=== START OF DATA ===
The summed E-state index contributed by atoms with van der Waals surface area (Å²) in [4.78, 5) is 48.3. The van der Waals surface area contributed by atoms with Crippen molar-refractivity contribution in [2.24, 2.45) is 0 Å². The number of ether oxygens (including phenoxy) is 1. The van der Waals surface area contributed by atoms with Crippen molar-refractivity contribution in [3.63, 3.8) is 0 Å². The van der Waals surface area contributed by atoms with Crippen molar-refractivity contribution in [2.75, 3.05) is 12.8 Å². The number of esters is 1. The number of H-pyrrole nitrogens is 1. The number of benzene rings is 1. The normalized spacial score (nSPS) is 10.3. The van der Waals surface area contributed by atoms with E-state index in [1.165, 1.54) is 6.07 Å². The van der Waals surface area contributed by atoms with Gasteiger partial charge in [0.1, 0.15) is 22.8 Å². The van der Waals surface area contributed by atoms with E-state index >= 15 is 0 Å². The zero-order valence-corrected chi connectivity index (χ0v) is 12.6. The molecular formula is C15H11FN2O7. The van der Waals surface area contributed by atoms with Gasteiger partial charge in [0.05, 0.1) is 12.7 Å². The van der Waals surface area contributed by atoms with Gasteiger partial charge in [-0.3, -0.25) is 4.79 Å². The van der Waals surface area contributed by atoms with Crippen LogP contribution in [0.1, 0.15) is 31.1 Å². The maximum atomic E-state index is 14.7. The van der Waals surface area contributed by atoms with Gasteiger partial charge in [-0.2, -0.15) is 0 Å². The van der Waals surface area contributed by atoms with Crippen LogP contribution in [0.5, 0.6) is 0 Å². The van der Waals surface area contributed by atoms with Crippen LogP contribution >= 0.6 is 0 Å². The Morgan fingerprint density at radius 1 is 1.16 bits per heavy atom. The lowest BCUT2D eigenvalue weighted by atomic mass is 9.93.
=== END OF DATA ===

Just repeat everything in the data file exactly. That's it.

The summed E-state index contributed by atoms with van der Waals surface area (Å²) in [4.78, 5) is 48.3. The van der Waals surface area contributed by atoms with Crippen molar-refractivity contribution in [2.24, 2.45) is 0 Å². The number of ether oxygens (including phenoxy) is 1. The van der Waals surface area contributed by atoms with Crippen molar-refractivity contribution in [3.63, 3.8) is 0 Å². The van der Waals surface area contributed by atoms with Crippen molar-refractivity contribution in [2.75, 3.05) is 12.8 Å². The number of esters is 1. The number of H-pyrrole nitrogens is 1. The number of benzene rings is 1. The normalized spacial score (nSPS) is 10.3. The van der Waals surface area contributed by atoms with E-state index in [1.165, 1.54) is 6.07 Å². The van der Waals surface area contributed by atoms with Gasteiger partial charge in [0.1, 0.15) is 22.8 Å². The van der Waals surface area contributed by atoms with E-state index >= 15 is 0 Å². The zero-order valence-corrected chi connectivity index (χ0v) is 12.6. The molecular formula is C15H11FN2O7. The van der Waals surface area contributed by atoms with Gasteiger partial charge in [0.05, 0.1) is 12.7 Å². The van der Waals surface area contributed by atoms with Gasteiger partial charge in [-0.3, -0.25) is 4.79 Å². The van der Waals surface area contributed by atoms with Crippen LogP contribution in [0.1, 0.15) is 31.1 Å². The maximum atomic E-state index is 14.7. The van der Waals surface area contributed by atoms with Gasteiger partial charge in [-0.2, -0.15) is 0 Å². The van der Waals surface area contributed by atoms with Crippen LogP contribution in [0.5, 0.6) is 0 Å². The van der Waals surface area contributed by atoms with Crippen LogP contribution >= 0.6 is 0 Å². The Morgan fingerprint density at radius 1 is 1.16 bits per heavy atom. The lowest BCUT2D eigenvalue weighted by atomic mass is 9.93.